KING COUNTY, WASHINGTON
Finally, success has arrived for library workers here. After two failed attempts to organize in the last seven years, they pooled their activist energies and broke through with a major win in last December's election. The final tally for the group of 550: an impressive 298 to 157. They are now members of Council 2.
In previous efforts, organizers struggled to come up with a respectable number of signatures to file a petition to trigger a vote. One reason: the county's library system — the largest in the state (it serves Seattle) — has 42 branches, and the workers couldn't put together an aggressive team of people to form an organizing committee.
The workers are not unhappy with their wages or benefits. "But I was very disappointed that we weren't getting the message across or understanding of what we were trying to do," says Susan Veltfort, a librarian who was heavily involved in talks with her co-workers.
In addition, management showered them with promises of improvements, which were never made. But, Veltfort says, workers caught on rather quickly when they watched their bosses make unpopular changes while leaving them out of the decision-making process. For example, jobs were often reclassified or employees transferred to different locations without their consent.
DRIVING THE BUS. Applying many of the principles in the AFSCME organizing model, union advocates formed a committee and designated a representative for each branch. For Veltfort, who works at the library Service Center, getting involved was natural. She's a born activist: "If the bus is going down the road, I have to be the one driving it."
The team enlisted the support of volunteer member organizers — library workers from Seattle and nearby counties — who are already AFSCME members and are covered by collective bargaining agreements. They conducted home and worksite visits which were a key to their success. They hosted informative brown-bag luncheons at the sites. They also did phone banking and created a Web site that provides organizing updates as well as contact information for the committee.
At the outset of the campaign, the county's library director accepted a neutrality agreement, which Council 2 officials say empowered the committee "right up front." After negotiation, an accord was reached that satisfied both parties.
In addition to talking to workers one by one, the workers tried something very different: They rented a van — to look like the popular library bookmobile — and dubbed it the Library Organizing Van. The vehicle circulated among the sites where activists set up green tables decorated with green and white balloons, and it served as a draw.
"It's easy for people to ignore attempts to communicate with them," notes Laura Ritter, a library assistant/technical assistant from the Duvall branch. "Something like the union mobile is hard to ignore, even if you're against the union idea. We certainly had a lot of discussion, which made us aware of more concerns."
Dozens of curious and loyal library customers also came out to inquire about what was going on. Word soon spread throughout the county that library workers were fighting for union representation and fairness at work.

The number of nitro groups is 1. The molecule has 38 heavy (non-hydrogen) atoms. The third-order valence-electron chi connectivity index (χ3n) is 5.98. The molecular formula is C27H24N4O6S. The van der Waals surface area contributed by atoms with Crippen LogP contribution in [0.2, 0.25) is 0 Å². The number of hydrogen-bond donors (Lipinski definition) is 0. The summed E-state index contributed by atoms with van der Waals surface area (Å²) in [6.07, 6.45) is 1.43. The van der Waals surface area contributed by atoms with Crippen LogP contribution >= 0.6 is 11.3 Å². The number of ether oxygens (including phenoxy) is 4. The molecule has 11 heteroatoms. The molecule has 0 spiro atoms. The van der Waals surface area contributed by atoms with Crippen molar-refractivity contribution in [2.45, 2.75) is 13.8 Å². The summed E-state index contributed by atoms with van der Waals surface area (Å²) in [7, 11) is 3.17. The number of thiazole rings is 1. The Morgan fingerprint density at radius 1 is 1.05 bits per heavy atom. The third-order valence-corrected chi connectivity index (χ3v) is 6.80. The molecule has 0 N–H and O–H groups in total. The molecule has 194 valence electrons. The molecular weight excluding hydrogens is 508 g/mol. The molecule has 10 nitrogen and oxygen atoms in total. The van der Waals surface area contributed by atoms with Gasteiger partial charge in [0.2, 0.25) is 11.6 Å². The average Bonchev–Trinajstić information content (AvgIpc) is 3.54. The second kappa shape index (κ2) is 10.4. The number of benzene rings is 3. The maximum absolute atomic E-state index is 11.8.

OUTLASTING THE BOSS. Although managers had agreed to neutrality, it was apparent that they wouldn't stay neutral for long, especially since the organizing campaign had snowballed. Experienced committee members were ready for a sneak attack toward the end of the campaign.
Management started circulating The Weekly Memo at the worksites, loading it with disparaging questions and answers about what could happen if the employees joined AFSCME. Each time one was released, the organizers countered with The Weekly Memo Revisited, a factual, light-hearted publication that set the record straight.
"We didn't want this to turn into a mud-slinging battle," says Ritter, "or adversely impact any of the people who were sitting on the fence. We just wanted to make sure that factual information came out."
The organizing campaign was a huge accomplishment: 87 percent of the eligible voters turned out on election day. But the number didn't surprise Ritter. "We worked long and hard, and talked to just about anybody that we could," she points out. "The employees really care about the libraries; they want to be here. And many of them had become upset with what was happening to their library system."
ROUND TWO. In January, organizing committee members met to discuss their strategy for first-contract negotiations. The committee's success, Veltfort says, has prompted workers who didn't participate in organizing activities to step forward. "They now say, 'Wow. We can really do something about this!'"
One thing is for certain: Organizing has solidified the camaraderie among a band of workers who already share a passion for opening the world up to people through books, magazines and other communication media. If they follow the first-contract model, and succeed there, too, the final chapter will show that union members can achieve anything when there is solidarity.